With the influx of students onto campus every August, there is also an influx of hammocks. Why hammocking is so popular perplexes me; regardless it is of common occurrence. Despite hammocking being beyond me, there is one issue I would like to make apparent in regards to those participating in the endeavor on the MSU campus. Hammock users, in my opinion, need to protect trees when using them.
In years past at MSU, slacklining was banned on campus for several reasons. People were rigging slacklines without tree protection, leaving them unsupervised, rigging across sidewalks and not being respectful of other campus goers. This is unacceptable behavior and due to it, slacklining was made illegal. MSU changed their outlook toward slacklining in large part by requiring the use of tree protection. Using tree protection causes less impact on trees used for slacklining and when used frequently, it is almost unnoticeable that slacklines have been rigged on trees.
Recently, hammocks are much more intrusive on trees than slacklines are. Hammocks are rigged higher than slacklines, and the noticeable wear on trees is from hammocks as opposed to slacklines. Most people using hammocks are also outdoor enthusiasts, and as such they should be following Leave No Trace principles. The evident wear that extensive hammocking has on trees contradicts Leave No Trace principles and should thus be dealt with.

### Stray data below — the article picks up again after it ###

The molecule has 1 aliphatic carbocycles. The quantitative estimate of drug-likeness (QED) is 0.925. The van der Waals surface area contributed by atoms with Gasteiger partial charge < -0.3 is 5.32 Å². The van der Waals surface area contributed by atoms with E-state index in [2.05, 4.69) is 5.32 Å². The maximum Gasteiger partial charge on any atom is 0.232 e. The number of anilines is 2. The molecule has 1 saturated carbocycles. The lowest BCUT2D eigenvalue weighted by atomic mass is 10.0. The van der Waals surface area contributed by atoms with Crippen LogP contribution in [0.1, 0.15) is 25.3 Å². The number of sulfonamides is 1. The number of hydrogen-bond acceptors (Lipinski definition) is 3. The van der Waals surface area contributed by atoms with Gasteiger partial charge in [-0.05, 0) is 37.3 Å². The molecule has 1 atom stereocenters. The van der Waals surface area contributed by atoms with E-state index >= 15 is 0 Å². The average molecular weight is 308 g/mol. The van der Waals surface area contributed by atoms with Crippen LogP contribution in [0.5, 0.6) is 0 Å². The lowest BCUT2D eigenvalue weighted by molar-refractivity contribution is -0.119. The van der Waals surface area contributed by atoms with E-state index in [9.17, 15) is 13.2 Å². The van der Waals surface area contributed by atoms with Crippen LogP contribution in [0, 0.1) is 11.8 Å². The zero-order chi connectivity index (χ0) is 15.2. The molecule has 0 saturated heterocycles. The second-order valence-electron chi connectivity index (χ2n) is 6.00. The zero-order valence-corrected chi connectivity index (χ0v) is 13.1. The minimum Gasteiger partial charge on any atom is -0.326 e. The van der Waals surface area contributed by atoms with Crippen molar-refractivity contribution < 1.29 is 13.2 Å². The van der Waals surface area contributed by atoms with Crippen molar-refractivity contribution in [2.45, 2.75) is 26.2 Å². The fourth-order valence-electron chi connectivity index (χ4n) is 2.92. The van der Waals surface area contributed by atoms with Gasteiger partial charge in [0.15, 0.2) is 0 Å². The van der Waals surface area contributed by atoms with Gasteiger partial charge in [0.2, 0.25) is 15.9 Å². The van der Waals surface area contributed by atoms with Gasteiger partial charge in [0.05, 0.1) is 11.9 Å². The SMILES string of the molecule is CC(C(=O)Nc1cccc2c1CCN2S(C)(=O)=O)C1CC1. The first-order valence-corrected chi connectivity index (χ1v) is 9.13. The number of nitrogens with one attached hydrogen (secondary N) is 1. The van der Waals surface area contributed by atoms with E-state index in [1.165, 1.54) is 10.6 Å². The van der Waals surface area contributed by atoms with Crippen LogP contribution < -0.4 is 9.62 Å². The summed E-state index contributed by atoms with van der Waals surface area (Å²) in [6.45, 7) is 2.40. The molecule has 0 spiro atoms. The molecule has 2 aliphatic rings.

By either using larger straps, or using pieces of carpet wrapped around trees, the impacts of hammocks will be largely minimized. There is no reason to not pad the trees on campus, as many people frequently use them. Many may see the need to carry tree protection as a nuisance, as hammocks are small and take up little space. However, we all need to make sacrifices to enjoy the activities we like to do. No slackliner likes having to carry tree protection, yet many do it anyways as without trees, they’d have no capability to rig the lines they love to walk so much. Hammocking should be treated the same way.
There is a responsible way to do things and a lazy way. Not using tree protection is more an expression of laziness than anything else. Hammocking in infrequent amounts will not have much impact on trees. However, large amounts of students overusing trees for hammocking will. The fact that hammocking is considered a verb is, in part, an expression of how much this activity is taking off. Do the responsible thing and respect the trees that allow you to hammock, or go rig your hammock off of metal poles.